The Churchwardens’ Accounts
The churchwardens’ accounts show us that many people from the community were involved in the upkeep of the church. St Michael’s has never been a church which has relied on the support of one or two families. Since the 1660’s churchwardens have been tradespersons such as shoemakers, millers and tailors. Some things never change. In 1665 the church paid 6s 3 d for the repair of the gutter between the two naves. In 2016 the church paid for the same repair– but rather more than 6s 3d!
Eighteenth and Nineteenth Centuries
Sometime in the late 17th or 18th century a wooden gallery was installed along the West wall, below what is now the Eisteddfod window. The churchwarden’s accounts include two payments for reeds for the bassoon! Box pews were installed, with panelled doors, some dated. Local families purchased their pews, and there is still the nameplate of one, Sir Thomas Mostyn Bart on the wall.
Although Caerwys was in a period of decline in the early 19th Century, the church continued to play a prominent role. Rev’d Richard Richards was Rector from 1816-1849. He was a powerful preacher, and a very popular figure. Many local churches were neglected during the eighteenth and early nineteenth centuries, but there is evidence that St Michael’s was cared for. In 1813 a National School was opened in Caerwys. It was, effectively, a church school.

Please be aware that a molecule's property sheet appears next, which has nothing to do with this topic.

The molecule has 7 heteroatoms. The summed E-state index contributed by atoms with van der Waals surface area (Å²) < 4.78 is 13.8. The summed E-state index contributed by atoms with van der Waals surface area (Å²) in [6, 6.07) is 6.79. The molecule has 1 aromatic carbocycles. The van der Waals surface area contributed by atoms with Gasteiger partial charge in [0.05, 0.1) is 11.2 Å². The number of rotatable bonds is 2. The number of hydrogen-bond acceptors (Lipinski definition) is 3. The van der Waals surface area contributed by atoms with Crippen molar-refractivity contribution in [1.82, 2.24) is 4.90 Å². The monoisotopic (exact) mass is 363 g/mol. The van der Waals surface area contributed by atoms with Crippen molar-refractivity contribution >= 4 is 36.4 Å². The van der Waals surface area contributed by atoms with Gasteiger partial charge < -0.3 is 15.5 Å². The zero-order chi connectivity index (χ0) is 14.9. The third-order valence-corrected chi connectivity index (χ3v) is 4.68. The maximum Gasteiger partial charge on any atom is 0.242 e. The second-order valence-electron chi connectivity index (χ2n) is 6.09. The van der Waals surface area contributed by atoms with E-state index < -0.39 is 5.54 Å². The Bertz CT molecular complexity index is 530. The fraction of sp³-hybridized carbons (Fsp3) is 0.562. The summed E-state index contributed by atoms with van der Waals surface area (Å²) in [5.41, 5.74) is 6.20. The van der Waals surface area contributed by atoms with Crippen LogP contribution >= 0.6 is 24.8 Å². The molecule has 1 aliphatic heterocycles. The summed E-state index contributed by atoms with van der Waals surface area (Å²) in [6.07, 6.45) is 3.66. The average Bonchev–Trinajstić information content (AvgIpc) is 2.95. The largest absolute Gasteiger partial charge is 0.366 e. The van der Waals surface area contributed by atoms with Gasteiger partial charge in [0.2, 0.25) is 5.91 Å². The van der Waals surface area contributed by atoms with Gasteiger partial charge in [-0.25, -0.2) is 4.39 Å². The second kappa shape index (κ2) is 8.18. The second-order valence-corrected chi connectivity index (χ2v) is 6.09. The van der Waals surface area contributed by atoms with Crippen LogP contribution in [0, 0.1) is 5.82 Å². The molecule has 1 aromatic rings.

The Tithe Wars
The second half of the nineteenth century saw the growth of chapels of several denominations in Caerwys. The issue of the payment of the tithe tax to the Rector became increasingly bitter, and there were significant confrontations in Caerwys and locally. In 1891 the Tithe Act transferred the responsibility for payment of the tithe to the owner of the land rather than the occupier, and issue receded . In 1896 a major programme of repairs and re-ordering was started with the help of a small grant from the church authorities.
Victorian repairs and re-ordering
In 1894 a major renovation of the church was begun. The whole east wall was reconstructed. The medieval stained glass in one of the windows was removed, and re-fitted in a ‘jigsaw’ of fragments in a window in the chancel in the south wall. The rood screen was removed and the altar raised on a step. The gallery was removed, as were the box pews.
Barely ten years later, there was a second major restoration under the direction of Rev J Francis Reece. Dry rot had affected the flooring, roof timbers and some of the pews. It was at this time that the doors from the box pews removed in 1896 were installed as a dado around the walls on the church, where they can be seen today. This restoration saw the installation of concrete floors, and the construction of a low wooden screen around the chancel on to which carvings from medieval times had been fixed.
When the Bishop of St Asaph opened the refurbished church he spoke of the contribution of ‘our non-conformist brethren, who have come forward so generously.’